Going to pasta slowly

The other day the philosophe asked if I had ever cooked spaghetti for him. A preposterous question, of course, but we must all be forgiven temporary memory lapses, and with a little prodding he did soon remember a bolognese in the not-so-distant past. Of course I haven’t stopped thinking about it since, particularly as these winter-to-summer (“spring”, they say!) days are taking longer than I like to get to the hot side of things: in other words, it’s still weather for bolognese.

But my tried and tested Elizabeth David favourite (chicken livers are the secret) has now been overtaken by an older urge which was first sparked several years ago by watching Jamie Oliver do his version of what people did before the days of meat mincers: taking a chunk of stewing beef and cooking it slowly until it can be forked apart and more or less melt into the sauce (ragu).

I’m still a novice at cuts of beef (I couldn’t for the life of me get them right at cooking school, and it doesn’t help that they have different names for different cuts, not to mention different cuts altogether, in different parts of the world), but what I have played with quite recently is beef short ribs, which produced the most astoundingly delicious and meltingly tender meat.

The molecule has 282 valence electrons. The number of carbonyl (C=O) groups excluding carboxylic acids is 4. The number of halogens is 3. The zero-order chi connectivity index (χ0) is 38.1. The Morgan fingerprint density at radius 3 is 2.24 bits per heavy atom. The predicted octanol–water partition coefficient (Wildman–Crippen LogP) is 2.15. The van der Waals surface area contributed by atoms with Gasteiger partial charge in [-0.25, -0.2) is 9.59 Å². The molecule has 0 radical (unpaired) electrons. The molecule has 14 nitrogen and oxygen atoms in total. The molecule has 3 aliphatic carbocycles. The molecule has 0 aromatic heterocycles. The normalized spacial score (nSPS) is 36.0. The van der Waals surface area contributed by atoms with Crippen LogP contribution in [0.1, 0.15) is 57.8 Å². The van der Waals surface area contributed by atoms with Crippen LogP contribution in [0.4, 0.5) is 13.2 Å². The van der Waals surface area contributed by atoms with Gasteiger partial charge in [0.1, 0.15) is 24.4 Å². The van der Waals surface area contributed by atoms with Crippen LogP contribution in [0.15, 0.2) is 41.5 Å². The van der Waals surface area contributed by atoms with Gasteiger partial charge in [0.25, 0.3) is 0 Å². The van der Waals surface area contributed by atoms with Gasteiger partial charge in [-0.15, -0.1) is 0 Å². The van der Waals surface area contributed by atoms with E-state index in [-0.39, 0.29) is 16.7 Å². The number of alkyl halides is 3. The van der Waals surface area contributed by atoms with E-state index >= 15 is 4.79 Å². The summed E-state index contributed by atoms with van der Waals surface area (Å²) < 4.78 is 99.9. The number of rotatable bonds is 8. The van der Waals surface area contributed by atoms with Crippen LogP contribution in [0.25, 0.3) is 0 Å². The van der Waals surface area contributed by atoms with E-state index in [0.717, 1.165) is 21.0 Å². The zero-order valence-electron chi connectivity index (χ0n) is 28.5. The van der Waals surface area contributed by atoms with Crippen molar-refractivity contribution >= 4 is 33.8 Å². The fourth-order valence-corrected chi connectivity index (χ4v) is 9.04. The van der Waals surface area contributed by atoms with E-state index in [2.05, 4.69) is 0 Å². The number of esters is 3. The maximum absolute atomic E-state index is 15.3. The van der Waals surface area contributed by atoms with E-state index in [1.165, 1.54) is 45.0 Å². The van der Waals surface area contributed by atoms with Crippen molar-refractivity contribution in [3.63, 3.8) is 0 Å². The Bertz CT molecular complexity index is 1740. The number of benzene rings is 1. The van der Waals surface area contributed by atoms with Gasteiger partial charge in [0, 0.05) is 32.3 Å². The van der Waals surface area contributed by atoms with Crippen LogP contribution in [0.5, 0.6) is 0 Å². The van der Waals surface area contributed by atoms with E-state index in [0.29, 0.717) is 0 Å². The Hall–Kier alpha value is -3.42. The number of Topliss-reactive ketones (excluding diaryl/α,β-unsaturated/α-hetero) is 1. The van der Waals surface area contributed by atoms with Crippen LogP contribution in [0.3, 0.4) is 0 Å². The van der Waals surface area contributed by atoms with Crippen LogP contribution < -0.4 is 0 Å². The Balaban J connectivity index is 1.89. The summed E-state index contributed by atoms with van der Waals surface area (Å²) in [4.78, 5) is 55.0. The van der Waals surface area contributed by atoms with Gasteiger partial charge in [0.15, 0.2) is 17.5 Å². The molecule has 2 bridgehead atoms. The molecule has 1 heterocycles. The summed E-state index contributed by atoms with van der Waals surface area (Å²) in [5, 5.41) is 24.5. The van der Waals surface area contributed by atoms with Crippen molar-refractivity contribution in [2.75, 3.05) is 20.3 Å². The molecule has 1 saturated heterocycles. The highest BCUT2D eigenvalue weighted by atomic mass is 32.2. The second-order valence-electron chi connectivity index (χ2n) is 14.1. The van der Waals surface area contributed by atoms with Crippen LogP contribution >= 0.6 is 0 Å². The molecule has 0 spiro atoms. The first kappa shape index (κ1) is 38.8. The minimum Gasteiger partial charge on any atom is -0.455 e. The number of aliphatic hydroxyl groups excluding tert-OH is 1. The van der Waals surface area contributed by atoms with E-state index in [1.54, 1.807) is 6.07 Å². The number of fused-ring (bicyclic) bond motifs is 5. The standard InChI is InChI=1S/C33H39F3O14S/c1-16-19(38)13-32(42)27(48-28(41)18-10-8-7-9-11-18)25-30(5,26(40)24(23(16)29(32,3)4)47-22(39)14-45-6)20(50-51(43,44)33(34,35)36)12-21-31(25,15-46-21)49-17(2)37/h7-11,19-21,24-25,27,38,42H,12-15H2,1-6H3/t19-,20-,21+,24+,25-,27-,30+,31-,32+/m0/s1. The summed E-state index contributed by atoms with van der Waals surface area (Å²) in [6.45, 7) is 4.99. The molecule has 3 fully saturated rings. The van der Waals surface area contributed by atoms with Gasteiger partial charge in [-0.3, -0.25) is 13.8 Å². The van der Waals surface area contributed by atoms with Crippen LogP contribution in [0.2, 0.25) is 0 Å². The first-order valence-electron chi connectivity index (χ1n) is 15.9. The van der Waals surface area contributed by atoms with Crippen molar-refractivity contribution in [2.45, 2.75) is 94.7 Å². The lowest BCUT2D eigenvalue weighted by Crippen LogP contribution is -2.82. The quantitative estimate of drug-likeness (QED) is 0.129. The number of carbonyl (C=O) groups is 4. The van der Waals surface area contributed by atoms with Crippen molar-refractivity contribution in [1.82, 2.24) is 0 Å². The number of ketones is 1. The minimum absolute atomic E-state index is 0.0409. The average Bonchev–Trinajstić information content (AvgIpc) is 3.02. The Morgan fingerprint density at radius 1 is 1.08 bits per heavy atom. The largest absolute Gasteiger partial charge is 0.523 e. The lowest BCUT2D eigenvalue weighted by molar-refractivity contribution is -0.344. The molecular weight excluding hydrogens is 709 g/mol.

So, in anticipation of a nice cold day tomorrow or even the next, the ribs are now in the oven for their first stage of cooking. I’m loosely following the two-day cooking process described on Simply Recipes (a winner last time), but with some more obvious bolognese tones (add tomato to the wine). And while a web search does tell me that beef short rib ragu is not so unusual, I will choose to call mine bolognese, and let it be like no bolognese the philosophe has tasted.

Some bastardisation is, after all, legitimate in kitchen creativity: while beef rib or bolognese ragu purists may turn up their noses, I don’t think I’m violating any essential principles. Not like whoever dreamed up a chocolate covered potato chip. (what the ???)

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